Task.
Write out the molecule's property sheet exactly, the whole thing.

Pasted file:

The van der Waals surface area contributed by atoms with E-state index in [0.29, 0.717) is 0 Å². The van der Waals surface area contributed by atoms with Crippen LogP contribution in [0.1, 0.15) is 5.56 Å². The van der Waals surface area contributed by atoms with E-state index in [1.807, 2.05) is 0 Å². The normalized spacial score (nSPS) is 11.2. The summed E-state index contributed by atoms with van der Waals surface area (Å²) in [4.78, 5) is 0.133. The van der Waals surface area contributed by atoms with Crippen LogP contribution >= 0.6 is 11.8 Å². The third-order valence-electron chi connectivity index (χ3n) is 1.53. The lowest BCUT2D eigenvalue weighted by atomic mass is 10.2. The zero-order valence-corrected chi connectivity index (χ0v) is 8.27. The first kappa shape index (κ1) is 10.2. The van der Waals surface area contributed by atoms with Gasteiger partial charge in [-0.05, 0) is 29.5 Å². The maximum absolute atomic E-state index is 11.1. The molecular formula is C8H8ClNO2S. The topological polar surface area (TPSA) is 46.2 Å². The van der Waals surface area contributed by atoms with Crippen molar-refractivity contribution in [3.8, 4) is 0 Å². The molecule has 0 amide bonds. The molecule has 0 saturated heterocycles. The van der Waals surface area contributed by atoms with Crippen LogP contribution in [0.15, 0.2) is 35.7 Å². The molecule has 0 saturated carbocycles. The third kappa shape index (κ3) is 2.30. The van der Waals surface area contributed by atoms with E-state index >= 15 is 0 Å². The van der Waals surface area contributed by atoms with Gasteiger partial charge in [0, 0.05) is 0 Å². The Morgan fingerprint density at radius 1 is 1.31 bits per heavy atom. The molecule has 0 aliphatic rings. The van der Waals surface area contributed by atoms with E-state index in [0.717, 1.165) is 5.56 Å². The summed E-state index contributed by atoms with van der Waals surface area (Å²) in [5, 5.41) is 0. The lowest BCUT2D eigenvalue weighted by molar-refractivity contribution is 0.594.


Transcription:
The van der Waals surface area contributed by atoms with E-state index in [0.29, 0.717) is 0 Å². The van der Waals surface area contributed by atoms with Crippen LogP contribution in [0.1, 0.15) is 5.56 Å². The van der Waals surface area contributed by atoms with E-state index in [1.807, 2.05) is 0 Å². The normalized spacial score (nSPS) is 11.2. The summed E-state index contributed by atoms with van der Waals surface area (Å²) in [4.78, 5) is 0.133. The van der Waals surface area contributed by atoms with Crippen LogP contribution >= 0.6 is 11.8 Å². The third-order valence-electron chi connectivity index (χ3n) is 1.53. The lowest BCUT2D eigenvalue weighted by atomic mass is 10.2. The zero-order valence-corrected chi connectivity index (χ0v) is 8.27. The first kappa shape index (κ1) is 10.2. The van der Waals surface area contributed by atoms with Gasteiger partial charge in [-0.05, 0) is 29.5 Å². The maximum absolute atomic E-state index is 11.1. The molecular formula is C8H8ClNO2S. The topological polar surface area (TPSA) is 46.2 Å². The van der Waals surface area contributed by atoms with Crippen molar-refractivity contribution in [3.8, 4) is 0 Å². The molecule has 0 amide bonds. The molecule has 0 saturated heterocycles. The van der Waals surface area contributed by atoms with Crippen LogP contribution in [0.15, 0.2) is 35.7 Å². The molecule has 0 saturated carbocycles. The third kappa shape index (κ3) is 2.30. The van der Waals surface area contributed by atoms with E-state index >= 15 is 0 Å². The van der Waals surface area contributed by atoms with Gasteiger partial charge in [0, 0.05) is 0 Å². The Morgan fingerprint density at radius 1 is 1.31 bits per heavy atom. The molecule has 0 aliphatic rings. The van der Waals surface area contributed by atoms with E-state index in [0.717, 1.165) is 5.56 Å². The summed E-state index contributed by atoms with van der Waals surface area (Å²) in [5, 5.41) is 0. The lowest BCUT2D eigenvalue weighted by molar-refractivity contribution is 0.594.